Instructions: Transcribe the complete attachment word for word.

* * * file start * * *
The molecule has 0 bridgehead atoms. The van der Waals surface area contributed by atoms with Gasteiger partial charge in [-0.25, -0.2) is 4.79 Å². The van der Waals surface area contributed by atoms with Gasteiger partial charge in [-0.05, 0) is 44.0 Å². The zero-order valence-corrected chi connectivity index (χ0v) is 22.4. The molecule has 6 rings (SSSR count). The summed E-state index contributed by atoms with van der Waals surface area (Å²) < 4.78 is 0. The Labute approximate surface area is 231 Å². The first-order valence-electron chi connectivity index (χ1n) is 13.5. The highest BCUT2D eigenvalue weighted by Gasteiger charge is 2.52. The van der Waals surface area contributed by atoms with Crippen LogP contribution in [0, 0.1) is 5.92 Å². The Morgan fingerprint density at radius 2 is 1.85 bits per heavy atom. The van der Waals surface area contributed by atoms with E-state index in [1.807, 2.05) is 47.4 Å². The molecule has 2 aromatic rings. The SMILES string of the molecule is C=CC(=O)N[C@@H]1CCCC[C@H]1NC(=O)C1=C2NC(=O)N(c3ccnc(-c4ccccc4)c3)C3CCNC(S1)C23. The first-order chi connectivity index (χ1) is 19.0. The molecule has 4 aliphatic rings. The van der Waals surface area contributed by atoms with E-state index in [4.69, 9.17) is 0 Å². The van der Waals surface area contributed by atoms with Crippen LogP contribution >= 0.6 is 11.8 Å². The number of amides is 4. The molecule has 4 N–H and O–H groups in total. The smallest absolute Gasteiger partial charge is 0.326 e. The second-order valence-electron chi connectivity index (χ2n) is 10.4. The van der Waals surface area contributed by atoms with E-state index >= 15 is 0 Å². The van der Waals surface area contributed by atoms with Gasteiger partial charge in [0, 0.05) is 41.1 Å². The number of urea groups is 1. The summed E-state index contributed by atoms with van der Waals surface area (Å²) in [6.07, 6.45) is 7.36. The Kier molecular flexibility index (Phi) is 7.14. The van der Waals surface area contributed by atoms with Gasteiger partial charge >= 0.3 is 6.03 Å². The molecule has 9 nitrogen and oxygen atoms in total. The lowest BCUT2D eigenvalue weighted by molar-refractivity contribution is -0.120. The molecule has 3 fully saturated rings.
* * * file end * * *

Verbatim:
The molecule has 0 bridgehead atoms. The van der Waals surface area contributed by atoms with Gasteiger partial charge in [-0.25, -0.2) is 4.79 Å². The van der Waals surface area contributed by atoms with Gasteiger partial charge in [-0.05, 0) is 44.0 Å². The zero-order valence-corrected chi connectivity index (χ0v) is 22.4. The molecule has 6 rings (SSSR count). The summed E-state index contributed by atoms with van der Waals surface area (Å²) < 4.78 is 0. The Labute approximate surface area is 231 Å². The first-order valence-electron chi connectivity index (χ1n) is 13.5. The highest BCUT2D eigenvalue weighted by Gasteiger charge is 2.52. The van der Waals surface area contributed by atoms with Crippen LogP contribution in [0, 0.1) is 5.92 Å². The Morgan fingerprint density at radius 2 is 1.85 bits per heavy atom. The van der Waals surface area contributed by atoms with E-state index in [1.807, 2.05) is 47.4 Å². The molecule has 2 aromatic rings. The SMILES string of the molecule is C=CC(=O)N[C@@H]1CCCC[C@H]1NC(=O)C1=C2NC(=O)N(c3ccnc(-c4ccccc4)c3)C3CCNC(S1)C23. The first-order chi connectivity index (χ1) is 19.0. The molecule has 4 aliphatic rings. The van der Waals surface area contributed by atoms with E-state index in [4.69, 9.17) is 0 Å². The van der Waals surface area contributed by atoms with Crippen LogP contribution >= 0.6 is 11.8 Å². The number of amides is 4. The molecule has 4 N–H and O–H groups in total. The smallest absolute Gasteiger partial charge is 0.326 e. The second-order valence-electron chi connectivity index (χ2n) is 10.4. The van der Waals surface area contributed by atoms with E-state index >= 15 is 0 Å². The van der Waals surface area contributed by atoms with Gasteiger partial charge in [0, 0.05) is 41.1 Å². The number of urea groups is 1. The summed E-state index contributed by atoms with van der Waals surface area (Å²) in [6.07, 6.45) is 7.36. The Kier molecular flexibility index (Phi) is 7.14. The van der Waals surface area contributed by atoms with Gasteiger partial charge >= 0.3 is 6.03 Å². The molecule has 9 nitrogen and oxygen atoms in total. The lowest BCUT2D eigenvalue weighted by molar-refractivity contribution is -0.120. The molecule has 3 fully saturated rings.